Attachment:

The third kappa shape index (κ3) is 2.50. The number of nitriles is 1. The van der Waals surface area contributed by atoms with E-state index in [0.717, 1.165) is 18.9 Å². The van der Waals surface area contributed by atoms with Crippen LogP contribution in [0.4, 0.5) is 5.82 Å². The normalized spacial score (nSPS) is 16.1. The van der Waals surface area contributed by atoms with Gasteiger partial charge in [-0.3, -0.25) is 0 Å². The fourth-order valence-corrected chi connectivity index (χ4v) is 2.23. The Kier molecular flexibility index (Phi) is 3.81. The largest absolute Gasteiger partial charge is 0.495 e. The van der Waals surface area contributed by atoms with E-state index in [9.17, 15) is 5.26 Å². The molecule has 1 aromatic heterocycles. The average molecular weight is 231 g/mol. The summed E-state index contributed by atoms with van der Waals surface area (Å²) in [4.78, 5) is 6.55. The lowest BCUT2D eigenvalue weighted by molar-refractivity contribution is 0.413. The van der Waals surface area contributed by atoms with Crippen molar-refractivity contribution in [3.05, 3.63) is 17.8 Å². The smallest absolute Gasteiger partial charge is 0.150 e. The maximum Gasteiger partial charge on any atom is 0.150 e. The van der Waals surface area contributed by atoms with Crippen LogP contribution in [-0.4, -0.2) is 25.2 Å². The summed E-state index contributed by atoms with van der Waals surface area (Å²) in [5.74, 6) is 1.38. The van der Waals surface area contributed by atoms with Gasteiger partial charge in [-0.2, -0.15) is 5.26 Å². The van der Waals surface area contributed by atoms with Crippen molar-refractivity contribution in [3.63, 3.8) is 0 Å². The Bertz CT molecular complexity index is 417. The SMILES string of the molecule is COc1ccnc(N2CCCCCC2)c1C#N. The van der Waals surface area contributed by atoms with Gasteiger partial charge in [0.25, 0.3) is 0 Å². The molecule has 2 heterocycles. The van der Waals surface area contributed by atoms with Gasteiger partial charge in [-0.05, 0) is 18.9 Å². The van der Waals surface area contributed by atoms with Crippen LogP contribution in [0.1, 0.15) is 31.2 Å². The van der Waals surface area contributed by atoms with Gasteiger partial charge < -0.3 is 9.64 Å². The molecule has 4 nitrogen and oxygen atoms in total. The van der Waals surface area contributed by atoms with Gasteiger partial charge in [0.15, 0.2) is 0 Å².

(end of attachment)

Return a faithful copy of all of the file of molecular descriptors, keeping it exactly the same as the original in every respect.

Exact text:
The third kappa shape index (κ3) is 2.50. The number of nitriles is 1. The van der Waals surface area contributed by atoms with E-state index in [0.717, 1.165) is 18.9 Å². The van der Waals surface area contributed by atoms with Crippen LogP contribution in [0.4, 0.5) is 5.82 Å². The normalized spacial score (nSPS) is 16.1. The van der Waals surface area contributed by atoms with Gasteiger partial charge in [-0.3, -0.25) is 0 Å². The fourth-order valence-corrected chi connectivity index (χ4v) is 2.23. The Kier molecular flexibility index (Phi) is 3.81. The largest absolute Gasteiger partial charge is 0.495 e. The van der Waals surface area contributed by atoms with E-state index in [9.17, 15) is 5.26 Å². The molecule has 1 aromatic heterocycles. The average molecular weight is 231 g/mol. The summed E-state index contributed by atoms with van der Waals surface area (Å²) in [4.78, 5) is 6.55. The lowest BCUT2D eigenvalue weighted by molar-refractivity contribution is 0.413. The van der Waals surface area contributed by atoms with Crippen molar-refractivity contribution in [3.05, 3.63) is 17.8 Å². The smallest absolute Gasteiger partial charge is 0.150 e. The maximum Gasteiger partial charge on any atom is 0.150 e. The van der Waals surface area contributed by atoms with Crippen LogP contribution in [-0.4, -0.2) is 25.2 Å². The summed E-state index contributed by atoms with van der Waals surface area (Å²) in [5.74, 6) is 1.38. The van der Waals surface area contributed by atoms with Gasteiger partial charge in [-0.2, -0.15) is 5.26 Å². The van der Waals surface area contributed by atoms with Crippen molar-refractivity contribution in [3.63, 3.8) is 0 Å². The Bertz CT molecular complexity index is 417. The SMILES string of the molecule is COc1ccnc(N2CCCCCC2)c1C#N. The van der Waals surface area contributed by atoms with Gasteiger partial charge in [0.25, 0.3) is 0 Å². The molecule has 2 heterocycles. The van der Waals surface area contributed by atoms with Gasteiger partial charge in [-0.05, 0) is 18.9 Å². The van der Waals surface area contributed by atoms with Crippen LogP contribution in [0.1, 0.15) is 31.2 Å². The van der Waals surface area contributed by atoms with Gasteiger partial charge < -0.3 is 9.64 Å². The molecule has 4 nitrogen and oxygen atoms in total. The van der Waals surface area contributed by atoms with Gasteiger partial charge in [0.15, 0.2) is 0 Å².